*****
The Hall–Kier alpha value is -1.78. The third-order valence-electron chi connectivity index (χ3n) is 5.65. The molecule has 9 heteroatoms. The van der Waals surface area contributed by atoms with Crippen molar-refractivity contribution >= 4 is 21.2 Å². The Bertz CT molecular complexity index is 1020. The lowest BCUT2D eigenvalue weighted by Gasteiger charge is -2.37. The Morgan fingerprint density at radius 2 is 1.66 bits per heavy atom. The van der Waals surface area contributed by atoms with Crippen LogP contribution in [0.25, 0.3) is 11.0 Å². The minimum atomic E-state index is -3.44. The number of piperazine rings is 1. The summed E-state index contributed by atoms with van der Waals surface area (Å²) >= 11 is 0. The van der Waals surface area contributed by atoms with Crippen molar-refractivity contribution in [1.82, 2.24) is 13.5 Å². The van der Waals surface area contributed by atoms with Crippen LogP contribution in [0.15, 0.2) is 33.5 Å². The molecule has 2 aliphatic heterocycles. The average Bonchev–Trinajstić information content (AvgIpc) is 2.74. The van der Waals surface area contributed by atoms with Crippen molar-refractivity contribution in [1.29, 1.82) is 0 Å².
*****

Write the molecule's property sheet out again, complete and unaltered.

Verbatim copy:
The Hall–Kier alpha value is -1.78. The third-order valence-electron chi connectivity index (χ3n) is 5.65. The molecule has 9 heteroatoms. The van der Waals surface area contributed by atoms with Crippen molar-refractivity contribution >= 4 is 21.2 Å². The Bertz CT molecular complexity index is 1020. The lowest BCUT2D eigenvalue weighted by Gasteiger charge is -2.37. The Morgan fingerprint density at radius 2 is 1.66 bits per heavy atom. The van der Waals surface area contributed by atoms with Crippen LogP contribution in [0.25, 0.3) is 11.0 Å². The minimum atomic E-state index is -3.44. The number of piperazine rings is 1. The summed E-state index contributed by atoms with van der Waals surface area (Å²) >= 11 is 0. The van der Waals surface area contributed by atoms with Crippen molar-refractivity contribution in [1.82, 2.24) is 13.5 Å². The van der Waals surface area contributed by atoms with Crippen LogP contribution in [0.15, 0.2) is 33.5 Å². The molecule has 2 aliphatic heterocycles. The average Bonchev–Trinajstić information content (AvgIpc) is 2.74. The van der Waals surface area contributed by atoms with Crippen molar-refractivity contribution in [1.29, 1.82) is 0 Å².